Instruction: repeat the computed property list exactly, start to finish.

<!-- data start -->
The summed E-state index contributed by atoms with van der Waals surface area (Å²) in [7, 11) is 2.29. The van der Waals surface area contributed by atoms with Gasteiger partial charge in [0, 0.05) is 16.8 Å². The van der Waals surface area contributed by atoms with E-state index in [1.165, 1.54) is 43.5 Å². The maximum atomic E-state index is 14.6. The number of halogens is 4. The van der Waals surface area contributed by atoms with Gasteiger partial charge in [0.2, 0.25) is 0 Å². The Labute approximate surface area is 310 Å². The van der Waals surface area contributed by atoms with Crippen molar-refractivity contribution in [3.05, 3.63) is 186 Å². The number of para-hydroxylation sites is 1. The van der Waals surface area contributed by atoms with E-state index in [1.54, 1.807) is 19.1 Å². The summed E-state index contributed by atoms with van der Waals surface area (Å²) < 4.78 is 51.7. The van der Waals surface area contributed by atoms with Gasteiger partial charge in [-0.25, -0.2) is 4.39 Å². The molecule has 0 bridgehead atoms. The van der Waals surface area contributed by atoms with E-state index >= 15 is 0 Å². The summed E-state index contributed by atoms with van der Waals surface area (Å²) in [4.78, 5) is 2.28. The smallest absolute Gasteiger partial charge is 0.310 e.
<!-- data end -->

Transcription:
The summed E-state index contributed by atoms with van der Waals surface area (Å²) in [7, 11) is 2.29. The van der Waals surface area contributed by atoms with Gasteiger partial charge in [0, 0.05) is 16.8 Å². The van der Waals surface area contributed by atoms with E-state index in [1.165, 1.54) is 43.5 Å². The maximum atomic E-state index is 14.6. The number of halogens is 4. The van der Waals surface area contributed by atoms with Gasteiger partial charge in [0.2, 0.25) is 0 Å². The Labute approximate surface area is 310 Å². The van der Waals surface area contributed by atoms with Crippen molar-refractivity contribution in [3.05, 3.63) is 186 Å². The number of para-hydroxylation sites is 1. The van der Waals surface area contributed by atoms with E-state index in [1.54, 1.807) is 19.1 Å². The summed E-state index contributed by atoms with van der Waals surface area (Å²) < 4.78 is 51.7. The van der Waals surface area contributed by atoms with Gasteiger partial charge in [-0.25, -0.2) is 4.39 Å². The molecule has 0 bridgehead atoms. The van der Waals surface area contributed by atoms with E-state index >= 15 is 0 Å². The summed E-state index contributed by atoms with van der Waals surface area (Å²) in [4.78, 5) is 2.28. The smallest absolute Gasteiger partial charge is 0.310 e.